COORDINATION CENTER ON HUMAN
TRAFFICKING AND SMUGGLING ARUBA
Annual Report 2022
TABLE OF CONTENTS
1. Introduction 3
2. The National Coordinator on Human Trafficking (LCMM) 3
3. The Coordination Center on Human Trafficking and Smuggling Aruba (CMMA) 4
3.1 Information 5
3.1.1 Registration 5
3.1.2 Research 6
3.1.3 Trends and developments 7
3.1.4 Reports 8
3.2 Education 9
3.2.1 Awareness campagne “Habri Bo Wowo” 9
3.2.2 Curriculum secondary schools 9
3.2.3 Information and training 10
3.2.4 Website www.cmmaruba.com 12
3.3 Assistance 12
3.3.1 Shelter and support 12
3.3.2 Multidisciplinary actions 13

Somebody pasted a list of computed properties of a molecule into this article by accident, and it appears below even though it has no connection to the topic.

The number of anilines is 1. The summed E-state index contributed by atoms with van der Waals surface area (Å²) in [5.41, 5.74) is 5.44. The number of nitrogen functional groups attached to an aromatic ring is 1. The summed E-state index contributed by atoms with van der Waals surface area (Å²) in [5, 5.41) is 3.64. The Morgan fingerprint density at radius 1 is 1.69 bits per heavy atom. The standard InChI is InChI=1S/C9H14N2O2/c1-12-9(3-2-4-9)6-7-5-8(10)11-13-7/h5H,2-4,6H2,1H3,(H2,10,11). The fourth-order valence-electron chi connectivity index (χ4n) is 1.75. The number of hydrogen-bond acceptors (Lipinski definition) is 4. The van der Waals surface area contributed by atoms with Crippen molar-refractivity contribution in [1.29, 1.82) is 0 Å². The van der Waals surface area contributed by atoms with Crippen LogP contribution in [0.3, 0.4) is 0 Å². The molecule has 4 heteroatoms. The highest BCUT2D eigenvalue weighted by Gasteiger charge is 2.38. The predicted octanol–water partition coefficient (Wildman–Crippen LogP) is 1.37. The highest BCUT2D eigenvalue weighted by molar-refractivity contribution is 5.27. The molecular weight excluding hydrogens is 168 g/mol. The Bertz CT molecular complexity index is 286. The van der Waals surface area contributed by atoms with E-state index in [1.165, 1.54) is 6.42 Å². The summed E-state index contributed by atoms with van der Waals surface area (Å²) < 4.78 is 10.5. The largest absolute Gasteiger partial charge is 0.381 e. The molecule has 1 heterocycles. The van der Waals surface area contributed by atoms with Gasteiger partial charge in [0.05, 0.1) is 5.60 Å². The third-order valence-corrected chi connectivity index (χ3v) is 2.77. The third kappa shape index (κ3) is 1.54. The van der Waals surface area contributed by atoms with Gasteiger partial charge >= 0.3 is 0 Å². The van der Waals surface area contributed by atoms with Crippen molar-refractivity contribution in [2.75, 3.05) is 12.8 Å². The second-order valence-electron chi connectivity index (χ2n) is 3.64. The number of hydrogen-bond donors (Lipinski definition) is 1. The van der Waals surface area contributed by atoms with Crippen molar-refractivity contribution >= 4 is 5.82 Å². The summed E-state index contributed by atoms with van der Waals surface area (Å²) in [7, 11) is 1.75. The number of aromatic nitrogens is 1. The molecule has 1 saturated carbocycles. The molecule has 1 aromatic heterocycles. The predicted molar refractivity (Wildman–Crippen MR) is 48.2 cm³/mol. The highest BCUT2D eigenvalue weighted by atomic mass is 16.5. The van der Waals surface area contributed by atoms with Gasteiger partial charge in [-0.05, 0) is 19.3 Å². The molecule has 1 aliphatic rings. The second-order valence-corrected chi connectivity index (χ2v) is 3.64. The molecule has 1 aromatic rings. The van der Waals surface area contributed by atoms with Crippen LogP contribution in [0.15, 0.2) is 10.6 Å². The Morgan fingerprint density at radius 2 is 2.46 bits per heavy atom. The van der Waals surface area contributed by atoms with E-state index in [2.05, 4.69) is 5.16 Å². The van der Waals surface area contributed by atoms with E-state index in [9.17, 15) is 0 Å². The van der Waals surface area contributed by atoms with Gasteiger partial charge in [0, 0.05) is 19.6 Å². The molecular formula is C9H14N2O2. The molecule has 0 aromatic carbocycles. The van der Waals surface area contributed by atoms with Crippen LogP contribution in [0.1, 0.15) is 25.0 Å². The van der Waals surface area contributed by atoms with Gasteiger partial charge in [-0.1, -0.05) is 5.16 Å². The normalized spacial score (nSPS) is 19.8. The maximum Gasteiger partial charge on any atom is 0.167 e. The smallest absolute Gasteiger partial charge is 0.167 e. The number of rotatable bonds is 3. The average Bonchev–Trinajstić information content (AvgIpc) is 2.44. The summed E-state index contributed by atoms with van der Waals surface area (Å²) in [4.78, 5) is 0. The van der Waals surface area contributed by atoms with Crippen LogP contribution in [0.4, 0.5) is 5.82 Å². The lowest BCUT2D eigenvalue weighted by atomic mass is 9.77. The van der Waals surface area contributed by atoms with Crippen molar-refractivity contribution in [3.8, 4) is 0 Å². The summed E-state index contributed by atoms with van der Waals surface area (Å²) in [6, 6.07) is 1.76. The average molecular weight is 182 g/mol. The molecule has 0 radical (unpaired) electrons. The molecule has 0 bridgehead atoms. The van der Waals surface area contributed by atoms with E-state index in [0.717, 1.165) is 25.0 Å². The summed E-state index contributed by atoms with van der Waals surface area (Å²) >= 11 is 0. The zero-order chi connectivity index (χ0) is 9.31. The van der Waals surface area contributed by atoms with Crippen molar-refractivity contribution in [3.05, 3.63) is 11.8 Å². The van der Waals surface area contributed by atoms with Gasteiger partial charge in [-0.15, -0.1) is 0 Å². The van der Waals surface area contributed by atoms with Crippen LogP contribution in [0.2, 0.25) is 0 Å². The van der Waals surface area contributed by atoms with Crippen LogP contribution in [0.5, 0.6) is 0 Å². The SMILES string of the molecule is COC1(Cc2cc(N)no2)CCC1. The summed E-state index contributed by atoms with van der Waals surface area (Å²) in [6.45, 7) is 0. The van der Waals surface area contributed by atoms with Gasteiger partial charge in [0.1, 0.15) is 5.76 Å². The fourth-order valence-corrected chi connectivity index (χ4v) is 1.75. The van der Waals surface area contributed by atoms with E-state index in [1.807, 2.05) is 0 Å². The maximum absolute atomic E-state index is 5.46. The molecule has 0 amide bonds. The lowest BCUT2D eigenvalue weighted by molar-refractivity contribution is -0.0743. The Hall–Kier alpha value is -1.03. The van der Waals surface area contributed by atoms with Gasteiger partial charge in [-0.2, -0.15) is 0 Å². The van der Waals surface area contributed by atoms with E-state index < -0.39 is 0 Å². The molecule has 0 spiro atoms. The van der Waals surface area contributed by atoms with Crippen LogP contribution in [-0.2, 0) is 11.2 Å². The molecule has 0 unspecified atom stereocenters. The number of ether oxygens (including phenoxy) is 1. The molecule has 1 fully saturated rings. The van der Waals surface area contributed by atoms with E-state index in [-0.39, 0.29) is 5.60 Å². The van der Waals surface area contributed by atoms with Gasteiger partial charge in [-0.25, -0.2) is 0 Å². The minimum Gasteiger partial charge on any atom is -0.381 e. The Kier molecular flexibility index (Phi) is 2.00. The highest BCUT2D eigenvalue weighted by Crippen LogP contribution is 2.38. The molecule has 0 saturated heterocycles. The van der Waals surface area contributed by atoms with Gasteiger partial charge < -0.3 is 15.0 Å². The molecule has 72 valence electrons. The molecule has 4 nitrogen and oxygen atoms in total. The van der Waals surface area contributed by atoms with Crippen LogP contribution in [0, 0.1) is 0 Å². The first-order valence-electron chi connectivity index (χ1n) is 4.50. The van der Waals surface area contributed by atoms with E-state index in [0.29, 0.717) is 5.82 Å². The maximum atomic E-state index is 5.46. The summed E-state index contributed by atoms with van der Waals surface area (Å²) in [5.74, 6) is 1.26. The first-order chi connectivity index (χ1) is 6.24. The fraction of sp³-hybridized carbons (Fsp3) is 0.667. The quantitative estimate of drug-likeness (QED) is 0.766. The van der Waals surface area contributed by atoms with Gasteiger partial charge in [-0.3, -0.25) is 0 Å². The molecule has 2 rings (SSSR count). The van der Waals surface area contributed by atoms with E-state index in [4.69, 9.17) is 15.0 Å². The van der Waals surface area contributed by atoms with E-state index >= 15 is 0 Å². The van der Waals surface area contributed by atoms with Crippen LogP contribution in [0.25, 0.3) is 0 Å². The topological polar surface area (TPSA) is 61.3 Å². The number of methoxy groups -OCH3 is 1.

3.3.3 Cooperation 13
4. Financing CMMA 14
5. Priorities 2023 14
This annual report highlights the activities of the National Coordinator on Human Trafficking and
Migrant Smuggling (LCMM) and the Coordination Center on Human Trafficking and Migrant Smuggling
Aruba (CMMA) in 2022. It contains an overview of the projects, campaigns and activities carried out by the
CMMA in the year 2022 and an overview of the studies, opinions and recommendations made by the
LCMM in 2022. It also describes local, regional and international developments in tackling human
trafficking and migrant smuggling in Aruba. The annual report provides a financial statement for the
year 2022 and concludes with the priorities for 2023.
In 2022, the CMMA continued its activities in combating human trafficking and migrant smuggling in
Aruba, based on the objectives as formulated in the Action Plan 2018-2022, the Immigration Chain
Project 2019-2022 and the Protocol Strengthening Border Control Aruba 2022-2029.
In recent years, the CMMA has been involved in setting up a registration system for reporting